Poliverso (or Poliverse) is a figure of speech created by Merhi in which a single word can unfold a structured sentence. It is based on a mathematical sequence known as the Fibonacci Sequence. Also, as a literary technique, it is based on constrained writing. Other forms of constrained writing are palindromes, lipograms, anagrams, etc. A word can be identified as a poliverso when it is broken down into linguistic signs and the new sequence of words forms a sentence. For example: ANALYSIS. When the word ANALYSYS is divided using this procedure, the verse AN ANAL ANALYSIS is obtained.
The Fibonacci Sequence has been employed by notable artists, architects and musicians, including Da Vinci, Dürer, Bach, and Debussy, among others, but never was used for literary purposes. The presence of this sequence in nature is not only abundant but also inherent to every natural being and phenomenon.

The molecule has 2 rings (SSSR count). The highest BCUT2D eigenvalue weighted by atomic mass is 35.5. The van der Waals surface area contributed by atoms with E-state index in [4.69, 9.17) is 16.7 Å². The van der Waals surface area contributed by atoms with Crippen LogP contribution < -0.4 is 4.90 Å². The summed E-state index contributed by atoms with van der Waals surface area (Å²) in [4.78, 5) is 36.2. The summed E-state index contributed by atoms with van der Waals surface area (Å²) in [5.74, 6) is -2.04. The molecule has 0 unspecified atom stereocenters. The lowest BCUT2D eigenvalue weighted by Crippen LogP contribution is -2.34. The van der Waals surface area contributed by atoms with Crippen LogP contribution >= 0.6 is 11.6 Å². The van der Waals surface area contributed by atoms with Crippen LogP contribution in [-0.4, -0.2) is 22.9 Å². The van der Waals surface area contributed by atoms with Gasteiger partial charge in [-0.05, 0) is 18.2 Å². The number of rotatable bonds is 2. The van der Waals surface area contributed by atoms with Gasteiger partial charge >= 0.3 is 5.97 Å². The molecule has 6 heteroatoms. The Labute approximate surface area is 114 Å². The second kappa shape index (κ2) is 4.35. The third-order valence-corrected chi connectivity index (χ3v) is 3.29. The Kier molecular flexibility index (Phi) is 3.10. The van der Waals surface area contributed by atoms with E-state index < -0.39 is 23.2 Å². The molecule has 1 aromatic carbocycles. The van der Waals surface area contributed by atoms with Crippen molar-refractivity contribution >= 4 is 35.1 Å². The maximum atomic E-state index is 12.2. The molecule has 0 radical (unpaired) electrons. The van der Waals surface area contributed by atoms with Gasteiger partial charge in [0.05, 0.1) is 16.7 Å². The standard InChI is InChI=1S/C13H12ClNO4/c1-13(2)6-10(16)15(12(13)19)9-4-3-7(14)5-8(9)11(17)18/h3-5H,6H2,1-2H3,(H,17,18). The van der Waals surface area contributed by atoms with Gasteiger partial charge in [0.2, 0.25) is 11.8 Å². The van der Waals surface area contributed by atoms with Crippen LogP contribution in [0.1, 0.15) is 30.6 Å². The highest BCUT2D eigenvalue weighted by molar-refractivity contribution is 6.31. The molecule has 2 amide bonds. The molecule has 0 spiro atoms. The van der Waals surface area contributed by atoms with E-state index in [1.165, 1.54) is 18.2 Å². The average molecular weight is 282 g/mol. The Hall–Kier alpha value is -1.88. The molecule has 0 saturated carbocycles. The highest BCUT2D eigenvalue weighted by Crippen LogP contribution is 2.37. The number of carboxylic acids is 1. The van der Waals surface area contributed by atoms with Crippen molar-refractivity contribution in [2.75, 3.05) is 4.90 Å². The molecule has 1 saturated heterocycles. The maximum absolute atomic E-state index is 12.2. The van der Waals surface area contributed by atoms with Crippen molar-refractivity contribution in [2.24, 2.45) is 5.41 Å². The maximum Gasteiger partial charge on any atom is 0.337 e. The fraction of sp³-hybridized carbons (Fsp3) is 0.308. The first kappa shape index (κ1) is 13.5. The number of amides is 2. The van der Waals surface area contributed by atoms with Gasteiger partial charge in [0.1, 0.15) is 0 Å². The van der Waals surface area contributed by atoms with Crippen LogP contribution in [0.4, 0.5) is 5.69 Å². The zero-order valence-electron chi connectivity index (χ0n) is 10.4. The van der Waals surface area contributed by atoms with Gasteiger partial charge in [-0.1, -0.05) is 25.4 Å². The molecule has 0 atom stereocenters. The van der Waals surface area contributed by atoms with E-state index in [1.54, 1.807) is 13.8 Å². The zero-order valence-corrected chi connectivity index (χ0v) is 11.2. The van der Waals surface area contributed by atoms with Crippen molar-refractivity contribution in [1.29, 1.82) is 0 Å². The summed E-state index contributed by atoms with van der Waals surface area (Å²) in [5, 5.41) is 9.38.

By taking 3 glass sheets printed with words that form a Poliverso, placed in a wood-box, Merhi accomplishes a minimal visual effect that unifies or fragments the sentence; depending of the angle where the spectator observes the work. When the viewer stands in front of the work, single words can be read. However, when the viewer slightly moves to the right, each word breaks into 3 different words, allowing him/her to read a complete sentence. A poem created using several Poliversos is also called Poliverso.
This work was initially exhibited at the Museum of Contemporary Art of Caracas. Later on, it was adapted to a different scale with a more refined finish.